The pear-shaped opal ring barely glitters in the fluorescent lighting the afternoon I meet him. It’s not an expensive ring. The neon flecks aren’t prominent or myriad. There are two tiny diamond specks on either side of the stone, said to rid the opal of any negative energy. I bought it the summer before at the Thieves’ Market. When I saw the ring for the first time, I saw hope. Tip pointed out, I wore it like a Claddagh ring to show I’m available. Every morning I slip it onto my ring finger and prepare to hope.
We fall into each other. I bring him my fancy tea and he brings me day olds from the coffee shop where he works. Our hands graze in the exchange. I’m careful the opal doesn’t scratch him. His hands are large, rough. I want them on the sensitive skin under my shirt. That feeling alone would make me moan. Before class we snack on a bench, my knee lightly bumping into his. We pretend we’re civilized.
It’s a few weeks before I invite him back to my dorm room and we get better acquainted. His hands under my shirt are everything I wanted. The drag of his skin against mine. In a freeze frame you’d see him holding me. My arms around his neck, my chest pressed against his. Our mouths having a different kind of conversation. But you’d have to freeze frame it because it didn’t last. I’m getting exactly what I want when his hands slip down and rip off my shirt. I’m topless in front of a guy for the first time. Sharply freezing in the air conditioning. Aware of the random freckles, the skin tags, the unfortunate nude-colored bra that was never meant to be seen by anyone other than me. In his hurry, my opal scratched his neck. He doesn’t seem to notice as he smushes me against him. My body feels all fat and jelly. I push off him with the same motion I’d learned to pass a basketball.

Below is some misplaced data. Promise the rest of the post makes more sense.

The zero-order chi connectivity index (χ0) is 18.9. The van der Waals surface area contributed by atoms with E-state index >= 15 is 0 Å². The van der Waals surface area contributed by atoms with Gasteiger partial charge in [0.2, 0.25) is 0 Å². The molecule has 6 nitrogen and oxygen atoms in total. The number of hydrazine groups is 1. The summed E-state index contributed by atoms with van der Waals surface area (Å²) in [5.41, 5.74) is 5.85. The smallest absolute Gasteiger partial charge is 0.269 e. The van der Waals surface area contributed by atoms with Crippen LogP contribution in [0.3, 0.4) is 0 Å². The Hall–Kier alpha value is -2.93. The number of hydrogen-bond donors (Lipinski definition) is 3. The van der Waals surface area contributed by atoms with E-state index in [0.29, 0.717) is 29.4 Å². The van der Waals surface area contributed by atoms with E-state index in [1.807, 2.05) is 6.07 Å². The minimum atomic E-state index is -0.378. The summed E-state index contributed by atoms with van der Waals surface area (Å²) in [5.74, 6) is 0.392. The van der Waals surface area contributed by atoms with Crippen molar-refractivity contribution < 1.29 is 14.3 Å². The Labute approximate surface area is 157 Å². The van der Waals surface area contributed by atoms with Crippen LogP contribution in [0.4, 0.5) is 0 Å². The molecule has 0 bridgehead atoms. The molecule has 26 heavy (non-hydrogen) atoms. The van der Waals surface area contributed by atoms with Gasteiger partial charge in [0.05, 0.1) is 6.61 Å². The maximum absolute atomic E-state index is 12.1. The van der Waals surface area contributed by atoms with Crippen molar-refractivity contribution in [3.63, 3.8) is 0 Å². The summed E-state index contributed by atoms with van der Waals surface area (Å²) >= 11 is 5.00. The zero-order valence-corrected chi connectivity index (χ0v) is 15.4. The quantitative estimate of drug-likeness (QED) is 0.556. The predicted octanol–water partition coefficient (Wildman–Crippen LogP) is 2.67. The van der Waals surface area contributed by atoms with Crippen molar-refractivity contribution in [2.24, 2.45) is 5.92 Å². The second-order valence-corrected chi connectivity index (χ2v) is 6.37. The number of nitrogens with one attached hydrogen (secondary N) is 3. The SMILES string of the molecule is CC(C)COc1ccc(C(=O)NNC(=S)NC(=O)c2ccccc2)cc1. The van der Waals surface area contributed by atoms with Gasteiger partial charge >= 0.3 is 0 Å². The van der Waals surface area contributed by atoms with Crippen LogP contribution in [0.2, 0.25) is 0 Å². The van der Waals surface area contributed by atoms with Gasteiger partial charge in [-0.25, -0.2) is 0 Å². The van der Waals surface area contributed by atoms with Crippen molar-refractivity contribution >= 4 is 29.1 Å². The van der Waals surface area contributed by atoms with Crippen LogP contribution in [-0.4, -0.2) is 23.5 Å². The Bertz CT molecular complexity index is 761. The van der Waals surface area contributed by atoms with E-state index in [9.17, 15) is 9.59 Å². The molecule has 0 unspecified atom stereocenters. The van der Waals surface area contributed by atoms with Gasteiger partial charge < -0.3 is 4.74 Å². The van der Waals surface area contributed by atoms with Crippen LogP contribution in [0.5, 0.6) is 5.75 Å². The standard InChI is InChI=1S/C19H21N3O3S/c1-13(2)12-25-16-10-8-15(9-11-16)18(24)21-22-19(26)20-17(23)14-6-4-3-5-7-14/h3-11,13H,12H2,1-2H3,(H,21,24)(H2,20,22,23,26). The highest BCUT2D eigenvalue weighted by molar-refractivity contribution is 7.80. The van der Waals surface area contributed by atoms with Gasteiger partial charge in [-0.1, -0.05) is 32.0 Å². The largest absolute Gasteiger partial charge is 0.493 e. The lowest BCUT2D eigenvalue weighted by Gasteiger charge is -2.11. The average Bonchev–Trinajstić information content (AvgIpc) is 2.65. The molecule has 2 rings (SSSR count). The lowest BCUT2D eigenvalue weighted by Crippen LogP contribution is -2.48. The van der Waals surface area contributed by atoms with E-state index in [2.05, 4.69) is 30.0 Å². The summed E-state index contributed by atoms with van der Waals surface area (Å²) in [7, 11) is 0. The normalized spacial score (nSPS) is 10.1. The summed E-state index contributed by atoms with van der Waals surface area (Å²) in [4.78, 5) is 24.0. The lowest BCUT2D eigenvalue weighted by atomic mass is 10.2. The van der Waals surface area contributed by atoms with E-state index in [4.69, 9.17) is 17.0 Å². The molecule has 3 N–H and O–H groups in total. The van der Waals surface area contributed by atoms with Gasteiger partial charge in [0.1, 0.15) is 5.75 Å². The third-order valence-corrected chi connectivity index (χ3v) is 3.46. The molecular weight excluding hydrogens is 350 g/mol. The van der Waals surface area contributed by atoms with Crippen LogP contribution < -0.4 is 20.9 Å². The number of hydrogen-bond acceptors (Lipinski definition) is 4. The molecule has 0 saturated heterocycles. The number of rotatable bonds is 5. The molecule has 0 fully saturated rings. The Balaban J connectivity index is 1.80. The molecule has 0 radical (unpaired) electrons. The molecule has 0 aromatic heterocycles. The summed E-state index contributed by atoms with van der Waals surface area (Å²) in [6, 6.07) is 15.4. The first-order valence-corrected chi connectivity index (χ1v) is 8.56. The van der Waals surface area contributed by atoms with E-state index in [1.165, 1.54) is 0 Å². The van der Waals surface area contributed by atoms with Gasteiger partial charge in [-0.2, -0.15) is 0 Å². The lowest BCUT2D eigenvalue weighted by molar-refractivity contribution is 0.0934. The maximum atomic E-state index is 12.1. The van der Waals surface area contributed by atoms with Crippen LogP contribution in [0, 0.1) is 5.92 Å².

He’s confused, hurt. I don’t know what to say. Words seem impossible. I fumble for my shirt. I’ll be able to think better when I’m dressed. His hair swoop falls forward as he reaches for his bag. It’s firmly on his shoulder when I realize my body is blocking his exit. His face is hard. He’s projecting false toughness, but he’s closed off. I don’t know how to have the conversation I want to have. The boy from the bench is gone, and I let him pass.
The way he tells it he was in love with me and I rejected him. It’s how he gets the next girl. They look into his big blue eyes, see his pain and curse my name. No one ever asks me what happened, no one cares. I’m the past, they’re the future and the past never repeats itself.